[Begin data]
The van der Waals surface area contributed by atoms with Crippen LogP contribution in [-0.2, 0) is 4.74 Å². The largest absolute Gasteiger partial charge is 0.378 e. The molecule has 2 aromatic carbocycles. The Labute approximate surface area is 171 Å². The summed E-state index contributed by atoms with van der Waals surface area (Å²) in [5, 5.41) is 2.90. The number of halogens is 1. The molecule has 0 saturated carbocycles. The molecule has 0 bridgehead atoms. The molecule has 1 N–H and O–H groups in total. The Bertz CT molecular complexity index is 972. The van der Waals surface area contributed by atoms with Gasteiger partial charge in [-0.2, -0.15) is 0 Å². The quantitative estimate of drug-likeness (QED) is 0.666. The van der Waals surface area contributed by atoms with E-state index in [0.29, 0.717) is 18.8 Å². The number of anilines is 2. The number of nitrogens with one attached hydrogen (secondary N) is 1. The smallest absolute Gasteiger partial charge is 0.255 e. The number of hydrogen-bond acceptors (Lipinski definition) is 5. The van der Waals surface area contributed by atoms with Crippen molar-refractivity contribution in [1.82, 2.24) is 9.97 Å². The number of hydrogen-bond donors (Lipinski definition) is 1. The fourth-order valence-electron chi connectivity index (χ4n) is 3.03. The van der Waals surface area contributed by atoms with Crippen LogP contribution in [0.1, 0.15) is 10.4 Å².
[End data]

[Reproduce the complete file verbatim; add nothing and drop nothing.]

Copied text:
The van der Waals surface area contributed by atoms with Crippen LogP contribution in [-0.2, 0) is 4.74 Å². The largest absolute Gasteiger partial charge is 0.378 e. The molecule has 2 aromatic carbocycles. The Labute approximate surface area is 171 Å². The summed E-state index contributed by atoms with van der Waals surface area (Å²) in [5, 5.41) is 2.90. The number of halogens is 1. The molecule has 0 saturated carbocycles. The molecule has 0 bridgehead atoms. The molecule has 1 N–H and O–H groups in total. The Bertz CT molecular complexity index is 972. The van der Waals surface area contributed by atoms with Gasteiger partial charge in [-0.2, -0.15) is 0 Å². The quantitative estimate of drug-likeness (QED) is 0.666. The van der Waals surface area contributed by atoms with E-state index in [0.29, 0.717) is 18.8 Å². The number of anilines is 2. The number of nitrogens with one attached hydrogen (secondary N) is 1. The smallest absolute Gasteiger partial charge is 0.255 e. The number of hydrogen-bond acceptors (Lipinski definition) is 5. The van der Waals surface area contributed by atoms with Crippen molar-refractivity contribution in [1.82, 2.24) is 9.97 Å². The number of hydrogen-bond donors (Lipinski definition) is 1. The fourth-order valence-electron chi connectivity index (χ4n) is 3.03. The van der Waals surface area contributed by atoms with Crippen LogP contribution in [0.1, 0.15) is 10.4 Å².